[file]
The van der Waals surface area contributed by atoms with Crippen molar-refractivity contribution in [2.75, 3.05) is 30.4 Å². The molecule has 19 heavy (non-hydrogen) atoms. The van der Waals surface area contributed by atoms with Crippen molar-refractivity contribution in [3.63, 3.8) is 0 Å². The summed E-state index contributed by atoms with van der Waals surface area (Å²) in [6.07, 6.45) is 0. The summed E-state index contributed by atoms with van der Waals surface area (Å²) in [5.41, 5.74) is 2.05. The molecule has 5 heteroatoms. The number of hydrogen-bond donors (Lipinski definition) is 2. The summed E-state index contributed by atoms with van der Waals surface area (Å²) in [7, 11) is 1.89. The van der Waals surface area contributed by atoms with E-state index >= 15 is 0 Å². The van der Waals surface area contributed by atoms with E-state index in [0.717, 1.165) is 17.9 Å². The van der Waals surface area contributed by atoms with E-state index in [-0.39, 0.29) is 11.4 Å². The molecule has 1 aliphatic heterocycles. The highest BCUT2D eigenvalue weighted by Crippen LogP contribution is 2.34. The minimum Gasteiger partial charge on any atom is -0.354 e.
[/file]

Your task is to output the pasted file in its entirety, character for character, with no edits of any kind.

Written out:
The van der Waals surface area contributed by atoms with Crippen molar-refractivity contribution in [2.75, 3.05) is 30.4 Å². The molecule has 19 heavy (non-hydrogen) atoms. The van der Waals surface area contributed by atoms with Crippen molar-refractivity contribution in [3.63, 3.8) is 0 Å². The summed E-state index contributed by atoms with van der Waals surface area (Å²) in [6.07, 6.45) is 0. The summed E-state index contributed by atoms with van der Waals surface area (Å²) in [5.41, 5.74) is 2.05. The molecule has 5 heteroatoms. The number of hydrogen-bond donors (Lipinski definition) is 2. The summed E-state index contributed by atoms with van der Waals surface area (Å²) in [7, 11) is 1.89. The van der Waals surface area contributed by atoms with E-state index >= 15 is 0 Å². The van der Waals surface area contributed by atoms with E-state index in [0.717, 1.165) is 17.9 Å². The van der Waals surface area contributed by atoms with E-state index in [-0.39, 0.29) is 11.4 Å². The molecule has 1 aliphatic heterocycles. The highest BCUT2D eigenvalue weighted by Crippen LogP contribution is 2.34. The minimum Gasteiger partial charge on any atom is -0.354 e.